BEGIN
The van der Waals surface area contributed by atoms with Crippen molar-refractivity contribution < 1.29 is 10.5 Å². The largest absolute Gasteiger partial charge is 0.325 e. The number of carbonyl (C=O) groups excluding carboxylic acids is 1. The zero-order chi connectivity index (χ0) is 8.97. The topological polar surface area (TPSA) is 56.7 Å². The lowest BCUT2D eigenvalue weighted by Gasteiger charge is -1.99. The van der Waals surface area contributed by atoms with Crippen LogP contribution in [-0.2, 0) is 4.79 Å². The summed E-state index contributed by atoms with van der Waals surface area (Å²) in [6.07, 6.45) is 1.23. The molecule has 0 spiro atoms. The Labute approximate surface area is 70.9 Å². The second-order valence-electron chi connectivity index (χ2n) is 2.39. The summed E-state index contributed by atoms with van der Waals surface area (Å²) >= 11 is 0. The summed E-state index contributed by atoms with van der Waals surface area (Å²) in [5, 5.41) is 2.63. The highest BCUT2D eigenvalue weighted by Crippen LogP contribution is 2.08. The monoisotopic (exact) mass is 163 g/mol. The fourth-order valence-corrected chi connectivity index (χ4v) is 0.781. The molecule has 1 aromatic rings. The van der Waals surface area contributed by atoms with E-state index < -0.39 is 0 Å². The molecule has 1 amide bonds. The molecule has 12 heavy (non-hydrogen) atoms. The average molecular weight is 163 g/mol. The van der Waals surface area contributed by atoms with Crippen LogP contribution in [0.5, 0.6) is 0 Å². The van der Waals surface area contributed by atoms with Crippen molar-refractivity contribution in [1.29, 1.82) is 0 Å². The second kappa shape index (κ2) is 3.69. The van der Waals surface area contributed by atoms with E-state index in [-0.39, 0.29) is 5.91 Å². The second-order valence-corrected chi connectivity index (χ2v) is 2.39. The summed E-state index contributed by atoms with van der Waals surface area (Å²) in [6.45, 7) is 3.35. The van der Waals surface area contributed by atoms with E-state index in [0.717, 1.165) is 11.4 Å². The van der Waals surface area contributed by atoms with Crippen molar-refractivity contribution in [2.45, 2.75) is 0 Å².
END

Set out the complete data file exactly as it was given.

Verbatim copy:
The van der Waals surface area contributed by atoms with Crippen molar-refractivity contribution < 1.29 is 10.5 Å². The largest absolute Gasteiger partial charge is 0.325 e. The number of carbonyl (C=O) groups excluding carboxylic acids is 1. The zero-order chi connectivity index (χ0) is 8.97. The topological polar surface area (TPSA) is 56.7 Å². The lowest BCUT2D eigenvalue weighted by Gasteiger charge is -1.99. The van der Waals surface area contributed by atoms with Crippen LogP contribution in [-0.2, 0) is 4.79 Å². The summed E-state index contributed by atoms with van der Waals surface area (Å²) in [6.07, 6.45) is 1.23. The molecule has 0 spiro atoms. The Labute approximate surface area is 70.9 Å². The second-order valence-electron chi connectivity index (χ2n) is 2.39. The summed E-state index contributed by atoms with van der Waals surface area (Å²) >= 11 is 0. The summed E-state index contributed by atoms with van der Waals surface area (Å²) in [5, 5.41) is 2.63. The highest BCUT2D eigenvalue weighted by Crippen LogP contribution is 2.08. The monoisotopic (exact) mass is 163 g/mol. The fourth-order valence-corrected chi connectivity index (χ4v) is 0.781. The molecule has 1 aromatic rings. The van der Waals surface area contributed by atoms with E-state index < -0.39 is 0 Å². The molecule has 1 amide bonds. The molecule has 12 heavy (non-hydrogen) atoms. The average molecular weight is 163 g/mol. The van der Waals surface area contributed by atoms with Crippen LogP contribution in [0.5, 0.6) is 0 Å². The van der Waals surface area contributed by atoms with Crippen molar-refractivity contribution in [1.29, 1.82) is 0 Å². The second kappa shape index (κ2) is 3.69. The van der Waals surface area contributed by atoms with E-state index in [-0.39, 0.29) is 5.91 Å². The second-order valence-corrected chi connectivity index (χ2v) is 2.39. The summed E-state index contributed by atoms with van der Waals surface area (Å²) in [6.45, 7) is 3.35. The van der Waals surface area contributed by atoms with E-state index in [0.717, 1.165) is 11.4 Å². The van der Waals surface area contributed by atoms with Crippen molar-refractivity contribution in [2.45, 2.75) is 0 Å².